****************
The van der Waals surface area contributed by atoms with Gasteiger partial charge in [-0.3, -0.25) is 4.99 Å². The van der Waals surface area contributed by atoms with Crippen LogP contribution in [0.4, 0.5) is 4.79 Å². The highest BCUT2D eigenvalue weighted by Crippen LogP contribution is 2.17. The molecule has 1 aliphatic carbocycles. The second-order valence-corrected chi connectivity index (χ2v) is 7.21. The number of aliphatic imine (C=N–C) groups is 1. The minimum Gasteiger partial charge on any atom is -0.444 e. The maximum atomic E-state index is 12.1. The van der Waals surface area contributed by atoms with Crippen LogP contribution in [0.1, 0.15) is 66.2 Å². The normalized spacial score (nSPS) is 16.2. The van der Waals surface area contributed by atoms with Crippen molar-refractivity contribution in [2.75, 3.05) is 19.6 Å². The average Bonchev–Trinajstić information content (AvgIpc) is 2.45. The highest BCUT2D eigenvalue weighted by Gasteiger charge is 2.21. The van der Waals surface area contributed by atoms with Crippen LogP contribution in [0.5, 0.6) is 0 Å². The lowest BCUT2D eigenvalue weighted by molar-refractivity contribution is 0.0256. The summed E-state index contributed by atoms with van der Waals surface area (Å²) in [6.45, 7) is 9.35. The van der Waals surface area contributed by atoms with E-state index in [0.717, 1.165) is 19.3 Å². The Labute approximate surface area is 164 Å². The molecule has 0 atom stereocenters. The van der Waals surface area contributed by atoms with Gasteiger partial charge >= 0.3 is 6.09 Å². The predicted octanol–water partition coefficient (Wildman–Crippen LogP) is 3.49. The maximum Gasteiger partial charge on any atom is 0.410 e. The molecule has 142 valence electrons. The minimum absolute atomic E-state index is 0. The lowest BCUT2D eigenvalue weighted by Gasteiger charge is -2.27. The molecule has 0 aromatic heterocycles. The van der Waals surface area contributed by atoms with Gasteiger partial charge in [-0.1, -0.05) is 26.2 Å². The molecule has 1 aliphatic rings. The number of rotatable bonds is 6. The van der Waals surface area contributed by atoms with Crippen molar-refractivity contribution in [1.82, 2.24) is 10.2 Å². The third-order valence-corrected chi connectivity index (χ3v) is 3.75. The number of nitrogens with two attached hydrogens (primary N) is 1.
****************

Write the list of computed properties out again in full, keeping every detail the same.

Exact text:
The van der Waals surface area contributed by atoms with Gasteiger partial charge in [-0.3, -0.25) is 4.99 Å². The van der Waals surface area contributed by atoms with Crippen LogP contribution in [0.4, 0.5) is 4.79 Å². The highest BCUT2D eigenvalue weighted by Crippen LogP contribution is 2.17. The molecule has 1 aliphatic carbocycles. The second-order valence-corrected chi connectivity index (χ2v) is 7.21. The number of aliphatic imine (C=N–C) groups is 1. The minimum Gasteiger partial charge on any atom is -0.444 e. The maximum atomic E-state index is 12.1. The van der Waals surface area contributed by atoms with Crippen LogP contribution in [0.1, 0.15) is 66.2 Å². The normalized spacial score (nSPS) is 16.2. The van der Waals surface area contributed by atoms with Crippen molar-refractivity contribution in [2.75, 3.05) is 19.6 Å². The average Bonchev–Trinajstić information content (AvgIpc) is 2.45. The highest BCUT2D eigenvalue weighted by Gasteiger charge is 2.21. The van der Waals surface area contributed by atoms with Crippen LogP contribution in [0.5, 0.6) is 0 Å². The lowest BCUT2D eigenvalue weighted by molar-refractivity contribution is 0.0256. The summed E-state index contributed by atoms with van der Waals surface area (Å²) in [6.45, 7) is 9.35. The van der Waals surface area contributed by atoms with E-state index in [0.717, 1.165) is 19.3 Å². The Labute approximate surface area is 164 Å². The molecule has 0 atom stereocenters. The van der Waals surface area contributed by atoms with Gasteiger partial charge >= 0.3 is 6.09 Å². The predicted octanol–water partition coefficient (Wildman–Crippen LogP) is 3.49. The maximum Gasteiger partial charge on any atom is 0.410 e. The molecule has 142 valence electrons. The minimum absolute atomic E-state index is 0. The lowest BCUT2D eigenvalue weighted by Gasteiger charge is -2.27. The molecule has 0 aromatic heterocycles. The van der Waals surface area contributed by atoms with Gasteiger partial charge in [-0.1, -0.05) is 26.2 Å². The molecule has 1 aliphatic rings. The number of rotatable bonds is 6. The van der Waals surface area contributed by atoms with Crippen molar-refractivity contribution in [1.82, 2.24) is 10.2 Å². The third-order valence-corrected chi connectivity index (χ3v) is 3.75. The number of nitrogens with two attached hydrogens (primary N) is 1.